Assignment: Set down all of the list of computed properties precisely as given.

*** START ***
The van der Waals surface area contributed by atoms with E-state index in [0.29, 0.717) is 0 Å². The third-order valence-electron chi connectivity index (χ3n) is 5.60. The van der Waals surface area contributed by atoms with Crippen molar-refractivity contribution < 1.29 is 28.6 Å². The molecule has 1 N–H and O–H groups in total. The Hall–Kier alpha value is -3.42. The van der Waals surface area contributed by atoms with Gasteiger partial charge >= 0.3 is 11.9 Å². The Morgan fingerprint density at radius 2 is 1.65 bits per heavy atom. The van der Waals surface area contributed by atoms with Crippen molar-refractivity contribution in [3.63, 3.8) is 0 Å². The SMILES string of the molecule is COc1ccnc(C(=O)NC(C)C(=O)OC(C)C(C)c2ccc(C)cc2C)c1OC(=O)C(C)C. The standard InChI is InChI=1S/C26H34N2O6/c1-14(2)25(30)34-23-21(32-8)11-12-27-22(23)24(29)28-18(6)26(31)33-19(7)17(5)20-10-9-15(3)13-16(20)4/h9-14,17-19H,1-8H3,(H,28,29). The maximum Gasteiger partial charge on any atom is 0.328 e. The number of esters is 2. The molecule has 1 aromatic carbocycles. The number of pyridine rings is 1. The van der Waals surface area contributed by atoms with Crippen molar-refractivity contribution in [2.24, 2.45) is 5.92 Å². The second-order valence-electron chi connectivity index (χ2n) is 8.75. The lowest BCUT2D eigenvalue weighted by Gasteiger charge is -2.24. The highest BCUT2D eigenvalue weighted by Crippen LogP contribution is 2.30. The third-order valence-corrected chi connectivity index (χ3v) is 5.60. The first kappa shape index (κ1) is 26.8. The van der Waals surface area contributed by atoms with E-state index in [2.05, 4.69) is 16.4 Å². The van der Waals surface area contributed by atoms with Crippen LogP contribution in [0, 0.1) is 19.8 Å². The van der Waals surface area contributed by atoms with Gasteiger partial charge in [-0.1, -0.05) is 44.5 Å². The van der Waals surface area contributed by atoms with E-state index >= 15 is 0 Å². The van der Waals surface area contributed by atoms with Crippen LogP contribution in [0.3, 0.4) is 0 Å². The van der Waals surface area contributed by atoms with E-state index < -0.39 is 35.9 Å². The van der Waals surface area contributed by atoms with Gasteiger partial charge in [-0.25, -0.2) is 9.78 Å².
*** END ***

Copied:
The van der Waals surface area contributed by atoms with E-state index in [0.29, 0.717) is 0 Å². The third-order valence-electron chi connectivity index (χ3n) is 5.60. The van der Waals surface area contributed by atoms with Crippen molar-refractivity contribution < 1.29 is 28.6 Å². The molecule has 1 N–H and O–H groups in total. The Hall–Kier alpha value is -3.42. The van der Waals surface area contributed by atoms with Gasteiger partial charge >= 0.3 is 11.9 Å². The Morgan fingerprint density at radius 2 is 1.65 bits per heavy atom. The van der Waals surface area contributed by atoms with Crippen molar-refractivity contribution in [3.63, 3.8) is 0 Å². The SMILES string of the molecule is COc1ccnc(C(=O)NC(C)C(=O)OC(C)C(C)c2ccc(C)cc2C)c1OC(=O)C(C)C. The standard InChI is InChI=1S/C26H34N2O6/c1-14(2)25(30)34-23-21(32-8)11-12-27-22(23)24(29)28-18(6)26(31)33-19(7)17(5)20-10-9-15(3)13-16(20)4/h9-14,17-19H,1-8H3,(H,28,29). The maximum Gasteiger partial charge on any atom is 0.328 e. The number of esters is 2. The molecule has 1 aromatic carbocycles. The number of pyridine rings is 1. The van der Waals surface area contributed by atoms with Crippen molar-refractivity contribution in [2.24, 2.45) is 5.92 Å². The second-order valence-electron chi connectivity index (χ2n) is 8.75. The lowest BCUT2D eigenvalue weighted by Gasteiger charge is -2.24. The highest BCUT2D eigenvalue weighted by Crippen LogP contribution is 2.30. The third-order valence-corrected chi connectivity index (χ3v) is 5.60. The first kappa shape index (κ1) is 26.8. The van der Waals surface area contributed by atoms with E-state index in [2.05, 4.69) is 16.4 Å². The van der Waals surface area contributed by atoms with Crippen LogP contribution in [0, 0.1) is 19.8 Å². The van der Waals surface area contributed by atoms with Gasteiger partial charge in [-0.1, -0.05) is 44.5 Å². The van der Waals surface area contributed by atoms with E-state index >= 15 is 0 Å². The van der Waals surface area contributed by atoms with Crippen LogP contribution in [0.3, 0.4) is 0 Å². The van der Waals surface area contributed by atoms with E-state index < -0.39 is 35.9 Å². The van der Waals surface area contributed by atoms with Gasteiger partial charge in [-0.25, -0.2) is 9.78 Å².